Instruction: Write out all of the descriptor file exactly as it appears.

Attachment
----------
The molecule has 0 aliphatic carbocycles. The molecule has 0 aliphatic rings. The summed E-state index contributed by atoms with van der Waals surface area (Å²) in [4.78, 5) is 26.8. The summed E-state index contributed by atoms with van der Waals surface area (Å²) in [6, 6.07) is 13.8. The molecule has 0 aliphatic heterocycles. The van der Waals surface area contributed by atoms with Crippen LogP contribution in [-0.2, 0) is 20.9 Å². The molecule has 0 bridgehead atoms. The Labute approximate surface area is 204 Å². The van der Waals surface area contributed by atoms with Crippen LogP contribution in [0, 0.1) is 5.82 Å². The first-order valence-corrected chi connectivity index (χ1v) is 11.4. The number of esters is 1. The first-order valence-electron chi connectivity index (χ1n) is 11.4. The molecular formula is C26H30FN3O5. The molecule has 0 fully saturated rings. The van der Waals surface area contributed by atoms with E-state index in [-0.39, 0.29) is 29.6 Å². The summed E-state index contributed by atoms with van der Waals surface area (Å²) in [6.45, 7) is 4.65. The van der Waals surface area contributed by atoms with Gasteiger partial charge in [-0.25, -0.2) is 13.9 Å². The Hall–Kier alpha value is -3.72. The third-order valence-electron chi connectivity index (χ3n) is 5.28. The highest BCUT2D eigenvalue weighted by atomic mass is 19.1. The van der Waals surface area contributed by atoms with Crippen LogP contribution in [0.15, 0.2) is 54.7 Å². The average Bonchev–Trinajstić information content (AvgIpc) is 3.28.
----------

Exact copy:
The molecule has 0 aliphatic carbocycles. The molecule has 0 aliphatic rings. The summed E-state index contributed by atoms with van der Waals surface area (Å²) in [4.78, 5) is 26.8. The summed E-state index contributed by atoms with van der Waals surface area (Å²) in [6, 6.07) is 13.8. The molecule has 0 aliphatic heterocycles. The van der Waals surface area contributed by atoms with Crippen LogP contribution in [-0.2, 0) is 20.9 Å². The molecule has 0 bridgehead atoms. The Labute approximate surface area is 204 Å². The van der Waals surface area contributed by atoms with Crippen LogP contribution in [0, 0.1) is 5.82 Å². The first-order valence-corrected chi connectivity index (χ1v) is 11.4. The number of esters is 1. The first-order valence-electron chi connectivity index (χ1n) is 11.4. The molecular formula is C26H30FN3O5. The molecule has 0 fully saturated rings. The van der Waals surface area contributed by atoms with E-state index in [-0.39, 0.29) is 29.6 Å². The summed E-state index contributed by atoms with van der Waals surface area (Å²) in [6.45, 7) is 4.65. The van der Waals surface area contributed by atoms with Gasteiger partial charge in [-0.25, -0.2) is 13.9 Å². The Hall–Kier alpha value is -3.72. The third-order valence-electron chi connectivity index (χ3n) is 5.28. The highest BCUT2D eigenvalue weighted by atomic mass is 19.1. The van der Waals surface area contributed by atoms with Crippen LogP contribution in [0.15, 0.2) is 54.7 Å². The average Bonchev–Trinajstić information content (AvgIpc) is 3.28.